• @J.J.Hakala I tried my best to create a situation where send returns after handling 0 bytes, but was not able to find it. I tried almost everything on the receiving side (closing, various combinations of shutdown, etc.) and never the send method returned 0. So my question is really which are the exceptional situations where send returns 0? – Stefano M Jan 21 '16 at 9:58

Upon seeing the question I was somehow stunned, because a send C call can return 0 bytes and the connection is of course still alive (the socket cannot simply send more bytes at that given moment in time)

I decided to "use the source" and unless I am very wrong (which can always be and often is) this is a bug in the HOWTO.


  • send is an alias for sock_send
  • sock_send calls in turn sock_call
  • sock_call calls in turn sock_call_ex
  • sock_call calls in turn sock_send_impl (which has been passed down the chain starting with sock_send)


  • sock_send_impl returns true or false (1 or 0) with return (ctx->result >= 0)

  • sock_call_ex returns

    • -1 if sock_send_impl returns false
    • 0 if sock_send_impl returns true
  • sock_call returns this value transparently.

  • sock_send

    • returns NULL for a -1 (because an error has been set and an exception will be raised)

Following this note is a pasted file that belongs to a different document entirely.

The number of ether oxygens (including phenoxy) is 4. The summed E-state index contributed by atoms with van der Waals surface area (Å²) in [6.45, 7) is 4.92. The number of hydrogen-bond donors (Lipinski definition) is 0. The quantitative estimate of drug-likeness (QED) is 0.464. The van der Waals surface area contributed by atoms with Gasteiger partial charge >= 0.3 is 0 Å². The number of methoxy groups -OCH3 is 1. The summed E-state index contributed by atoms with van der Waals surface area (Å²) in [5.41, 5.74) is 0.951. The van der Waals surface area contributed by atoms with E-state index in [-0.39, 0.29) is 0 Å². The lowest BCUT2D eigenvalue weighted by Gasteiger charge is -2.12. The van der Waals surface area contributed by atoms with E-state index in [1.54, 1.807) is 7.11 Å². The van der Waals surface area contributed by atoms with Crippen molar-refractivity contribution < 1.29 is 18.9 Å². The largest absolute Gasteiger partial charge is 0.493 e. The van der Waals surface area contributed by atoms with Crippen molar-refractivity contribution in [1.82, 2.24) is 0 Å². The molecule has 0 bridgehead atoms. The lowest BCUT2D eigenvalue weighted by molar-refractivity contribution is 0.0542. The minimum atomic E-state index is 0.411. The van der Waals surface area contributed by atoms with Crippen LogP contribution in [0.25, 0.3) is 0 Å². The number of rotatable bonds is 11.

• returns ctx->result for 0from sock_call

      And ctx->result is the number of bytes written by the C call send in sock_send_impl.

The chain shows that if 0 bytes have been sent, there is no error and this actually is a potential real life socket situation.

If my logic is wrong, someone please let me know.


I might be wrong, but I think you are looking for an impossible situation...

As @mementum has shown in his answer, it is theoretically possible for a socket to return zero when there is no error, but also no data sent.

However, as shown elsewhere on SO this can only happen in very specific scenarios. In my experience (and also covered in the comments to the accepted answer) you would only ever get a zero result on a non-blocking socket when the network is congested. Now Python sockets are blocking by default, which means that the kernel should wait until there is room to take some more data then return how many bytes were queued. By definition, this can never be zero.

So, putting it all together, since your snippet doesn't reset the socket type - e.g. using the set_blocking function - it is using blocking sockets and so cannot return zero and thus cannot hit the path mementum identified.

This is backed up by the fact that you have been unable to trigger the specific line of code no matter what you do.

  • So you agree that the test in the code sample if sent == 0 is indeed unnecessary? – Stefano M Jan 26 '16 at 7:29
  • As best as I understand it, yes. – Peter Brittain Jan 26 '16 at 19:12
  • What about receiving a *ix signal during a send or recv? If it happened right at the beginning of a transmission, couldn't that transfer 0 bytes? – dstromberg Apr 25 '20 at 23:25
  • A good question. Python has logic to retry socket calls on signal interruptions. See github.com/python/cpython/blob/… – Peter Brittain Apr 26 '20 at 9:57